Sandy Spring finalized a banking deal in 2020, acquiring Revere Bank and expanding its presence in the DC-Baltimore corridor, and management said it potentially wants to add to its footprint in a radius of about 100 miles of its existing operating footprint – a target area that would include Richmond, VA (a deposit market of approximately $130 billion), Harrisburg, PA (a market of approximately $30 billion) and the outer edges of the Philly MSA.
Besides occasional deals, Sandy Spring’s growth will be driven by its lending operations. Loans grew more than 5% on an adjusted basis at the end of the period in the fourth quarter, an above-average level of growth, with double-digit growth in C&I loans (+13% year-on-year) and lending. real estate held by investors (up more than 10% q/q). The pipeline for 2022 looks solid, and I expect high single-digit loan growth in 22 and 23, excluding PPP liquidations, as the bank benefits from a recovering economy and shares growth opportunities in the C&I space.
One area where I don’t see a lot of leverage is asset sensitivity – the bank’s leverage at higher rates. More than half of Sandy Spring’s loans are fixed rate, and the bank’s relatively high loan-to-deposit ratio also limits rate sensitivity, with the bank estimating that a 100 basis point change in rates would only cause growth of around 2% in net interest income – well below the 5% to 6% average for most banks these days.
Below-average asset sensitivity entering a tightening cycle is less than ideal, but it’s not a huge strike against the bank. Sandy Spring will benefit from higher rates, especially as it puts more fixed rate loans on its books at higher rates, but it will be a longer process. Additionally, relative to more asset-sensitive banks, Sandy Spring is less vulnerable to rate hike disappointments if the surge in oil prices ultimately leads to a longer cycle from the Fed.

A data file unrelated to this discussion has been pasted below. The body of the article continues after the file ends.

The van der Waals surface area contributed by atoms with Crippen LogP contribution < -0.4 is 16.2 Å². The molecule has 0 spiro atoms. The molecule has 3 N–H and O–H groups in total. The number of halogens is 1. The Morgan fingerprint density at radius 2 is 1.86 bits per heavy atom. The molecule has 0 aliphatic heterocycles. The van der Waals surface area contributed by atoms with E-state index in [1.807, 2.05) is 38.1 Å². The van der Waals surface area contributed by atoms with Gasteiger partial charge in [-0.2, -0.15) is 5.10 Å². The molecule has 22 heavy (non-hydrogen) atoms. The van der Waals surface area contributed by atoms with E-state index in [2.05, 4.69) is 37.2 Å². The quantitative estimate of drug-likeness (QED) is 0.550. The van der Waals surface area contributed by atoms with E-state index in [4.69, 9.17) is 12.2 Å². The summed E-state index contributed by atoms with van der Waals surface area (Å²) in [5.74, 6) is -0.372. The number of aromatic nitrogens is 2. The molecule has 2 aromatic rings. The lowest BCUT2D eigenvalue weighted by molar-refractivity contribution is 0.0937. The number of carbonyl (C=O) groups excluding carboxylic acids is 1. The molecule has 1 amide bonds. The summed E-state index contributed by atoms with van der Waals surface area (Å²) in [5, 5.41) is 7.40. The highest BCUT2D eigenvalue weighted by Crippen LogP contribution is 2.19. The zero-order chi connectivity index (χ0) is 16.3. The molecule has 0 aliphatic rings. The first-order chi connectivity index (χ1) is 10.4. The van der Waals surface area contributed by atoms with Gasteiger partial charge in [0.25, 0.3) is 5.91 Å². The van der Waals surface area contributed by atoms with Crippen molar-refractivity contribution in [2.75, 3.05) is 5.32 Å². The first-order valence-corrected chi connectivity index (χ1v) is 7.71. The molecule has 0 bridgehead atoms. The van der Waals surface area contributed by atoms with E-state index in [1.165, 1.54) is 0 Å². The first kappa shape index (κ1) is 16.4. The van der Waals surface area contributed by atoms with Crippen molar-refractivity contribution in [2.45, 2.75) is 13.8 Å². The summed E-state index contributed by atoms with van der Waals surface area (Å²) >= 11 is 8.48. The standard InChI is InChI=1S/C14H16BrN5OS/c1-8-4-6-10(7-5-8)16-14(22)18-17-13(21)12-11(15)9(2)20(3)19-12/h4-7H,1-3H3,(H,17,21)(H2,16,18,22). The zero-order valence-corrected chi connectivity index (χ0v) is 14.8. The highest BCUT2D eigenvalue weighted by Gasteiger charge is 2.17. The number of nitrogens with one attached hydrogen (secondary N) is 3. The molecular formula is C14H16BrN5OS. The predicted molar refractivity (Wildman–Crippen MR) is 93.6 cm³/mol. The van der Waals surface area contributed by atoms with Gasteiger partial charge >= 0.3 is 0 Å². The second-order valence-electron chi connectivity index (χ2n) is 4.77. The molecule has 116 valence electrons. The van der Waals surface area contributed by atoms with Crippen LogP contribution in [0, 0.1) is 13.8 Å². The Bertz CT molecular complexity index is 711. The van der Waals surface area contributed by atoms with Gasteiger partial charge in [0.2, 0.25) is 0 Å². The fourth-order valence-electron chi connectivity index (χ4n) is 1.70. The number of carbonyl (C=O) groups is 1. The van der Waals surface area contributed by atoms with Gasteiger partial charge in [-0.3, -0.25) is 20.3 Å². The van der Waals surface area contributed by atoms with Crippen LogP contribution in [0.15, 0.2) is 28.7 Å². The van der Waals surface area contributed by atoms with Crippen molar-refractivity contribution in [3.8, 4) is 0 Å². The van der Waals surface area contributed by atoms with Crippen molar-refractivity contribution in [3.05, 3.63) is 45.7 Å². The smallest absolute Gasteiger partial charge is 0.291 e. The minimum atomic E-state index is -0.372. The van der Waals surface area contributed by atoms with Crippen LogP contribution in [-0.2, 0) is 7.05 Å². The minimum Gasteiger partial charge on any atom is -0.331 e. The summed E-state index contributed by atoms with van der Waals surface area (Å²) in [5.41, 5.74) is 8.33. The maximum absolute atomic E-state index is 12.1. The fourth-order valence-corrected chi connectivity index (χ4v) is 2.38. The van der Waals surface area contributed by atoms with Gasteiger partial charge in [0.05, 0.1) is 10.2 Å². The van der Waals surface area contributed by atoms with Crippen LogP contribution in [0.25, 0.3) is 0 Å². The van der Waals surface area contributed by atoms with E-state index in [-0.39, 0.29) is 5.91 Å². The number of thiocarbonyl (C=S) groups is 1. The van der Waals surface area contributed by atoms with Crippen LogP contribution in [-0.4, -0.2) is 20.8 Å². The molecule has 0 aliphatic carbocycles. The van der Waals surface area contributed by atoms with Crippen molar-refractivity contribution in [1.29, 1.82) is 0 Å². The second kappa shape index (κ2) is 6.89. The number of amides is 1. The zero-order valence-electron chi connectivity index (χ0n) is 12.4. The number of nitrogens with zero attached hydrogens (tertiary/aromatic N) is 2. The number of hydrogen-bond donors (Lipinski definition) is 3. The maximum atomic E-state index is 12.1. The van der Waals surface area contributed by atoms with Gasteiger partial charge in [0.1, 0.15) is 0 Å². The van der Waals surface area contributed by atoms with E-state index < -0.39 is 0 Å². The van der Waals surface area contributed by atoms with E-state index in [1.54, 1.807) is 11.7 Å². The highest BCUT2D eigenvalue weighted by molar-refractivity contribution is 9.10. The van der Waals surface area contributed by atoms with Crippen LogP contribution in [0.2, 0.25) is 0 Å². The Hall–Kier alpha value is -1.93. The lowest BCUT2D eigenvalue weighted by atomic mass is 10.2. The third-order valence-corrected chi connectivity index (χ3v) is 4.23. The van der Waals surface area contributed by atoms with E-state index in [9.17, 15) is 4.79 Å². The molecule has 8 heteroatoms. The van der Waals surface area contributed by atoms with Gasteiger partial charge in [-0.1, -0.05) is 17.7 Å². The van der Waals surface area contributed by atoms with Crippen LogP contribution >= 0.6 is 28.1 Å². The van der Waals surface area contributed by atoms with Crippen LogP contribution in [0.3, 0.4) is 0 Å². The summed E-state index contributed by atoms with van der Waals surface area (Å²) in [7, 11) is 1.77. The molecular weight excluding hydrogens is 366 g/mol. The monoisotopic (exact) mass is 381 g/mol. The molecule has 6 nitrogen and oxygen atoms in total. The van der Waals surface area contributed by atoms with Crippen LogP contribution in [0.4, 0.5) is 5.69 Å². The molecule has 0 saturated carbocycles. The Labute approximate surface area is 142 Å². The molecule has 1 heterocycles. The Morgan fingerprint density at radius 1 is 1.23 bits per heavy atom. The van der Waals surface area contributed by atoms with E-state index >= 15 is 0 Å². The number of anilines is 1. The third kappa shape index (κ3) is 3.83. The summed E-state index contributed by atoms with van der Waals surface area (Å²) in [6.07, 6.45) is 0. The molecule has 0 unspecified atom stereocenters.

I would like to see more operating leverage from Sandy Spring. Rising operating expenses have weighed on recent quarterly results and this is an area that often gets a lot of investor attention. I don’t think Sandy Spring management is being lax with their spending, a lot of the opex seems to be going to areas that will support further growth (hiring new lending teams, reinvesting in IT capabilities, etc.) , and the efficiency ratio is not problematic, but it is a trigger for earnings growth.
On the earnings outlook, PPP runoff and a normalization of reserves (no repeat of negative reserve charge in 2021) will put pressure on 2022 reported earnings, but Sandy Spring is expected to return to elevated growth at single-digit earnings before provision in 2023 and I expect at least a few years of high single-digit core earnings growth before growth slows towards the upper end of the mid-digits. I expect Sandy Spring to remain a very profitable bank, with teenage ROTCEs.
Long-term discounted core earnings suggest double-digit long-term annualized return potential here. Likewise, a 12.5x multiple on FY23 earnings supports a fair value above $50, and I think that’s a fair P/E to the growth potential here. The ROTCE-based P/TBV isn’t as favorable, but I’m not surprised given that this metric doesn’t reward growth.
Compared to what I typically expect/ask of smaller banks, Sandy Spring is a boundary call at valuation, but I like the bank’s leverage in DC-Baltimore growth markets and the efforts targeted by the bank to develop its C&I lending business. While I can’t say it’s one of my main ideas in banking, it’s still a name worth considering.